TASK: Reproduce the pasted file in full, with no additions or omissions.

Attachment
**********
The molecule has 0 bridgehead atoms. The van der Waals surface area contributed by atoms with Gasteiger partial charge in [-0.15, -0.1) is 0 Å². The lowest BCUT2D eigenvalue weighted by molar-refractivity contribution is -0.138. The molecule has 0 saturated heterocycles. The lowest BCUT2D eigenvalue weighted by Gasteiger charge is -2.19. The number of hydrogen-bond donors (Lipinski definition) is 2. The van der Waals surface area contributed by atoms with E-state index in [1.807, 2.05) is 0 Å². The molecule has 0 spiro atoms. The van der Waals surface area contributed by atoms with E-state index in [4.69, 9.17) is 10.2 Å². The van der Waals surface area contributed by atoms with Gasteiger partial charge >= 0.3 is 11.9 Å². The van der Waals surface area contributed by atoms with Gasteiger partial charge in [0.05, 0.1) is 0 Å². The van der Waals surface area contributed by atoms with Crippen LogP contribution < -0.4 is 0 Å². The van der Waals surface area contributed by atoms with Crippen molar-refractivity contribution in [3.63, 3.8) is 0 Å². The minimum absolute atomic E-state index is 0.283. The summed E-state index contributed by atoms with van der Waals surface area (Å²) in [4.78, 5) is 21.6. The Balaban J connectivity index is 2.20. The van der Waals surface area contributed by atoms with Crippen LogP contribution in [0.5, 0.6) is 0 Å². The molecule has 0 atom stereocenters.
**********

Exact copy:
The molecule has 0 bridgehead atoms. The van der Waals surface area contributed by atoms with Gasteiger partial charge in [-0.15, -0.1) is 0 Å². The lowest BCUT2D eigenvalue weighted by molar-refractivity contribution is -0.138. The molecule has 0 saturated heterocycles. The lowest BCUT2D eigenvalue weighted by Gasteiger charge is -2.19. The number of hydrogen-bond donors (Lipinski definition) is 2. The van der Waals surface area contributed by atoms with E-state index in [1.807, 2.05) is 0 Å². The molecule has 0 spiro atoms. The van der Waals surface area contributed by atoms with E-state index in [4.69, 9.17) is 10.2 Å². The van der Waals surface area contributed by atoms with Gasteiger partial charge >= 0.3 is 11.9 Å². The van der Waals surface area contributed by atoms with Gasteiger partial charge in [0.05, 0.1) is 0 Å². The van der Waals surface area contributed by atoms with Crippen LogP contribution < -0.4 is 0 Å². The van der Waals surface area contributed by atoms with Crippen molar-refractivity contribution in [3.63, 3.8) is 0 Å². The minimum absolute atomic E-state index is 0.283. The summed E-state index contributed by atoms with van der Waals surface area (Å²) in [4.78, 5) is 21.6. The Balaban J connectivity index is 2.20. The van der Waals surface area contributed by atoms with Crippen LogP contribution in [0.5, 0.6) is 0 Å². The molecule has 0 atom stereocenters.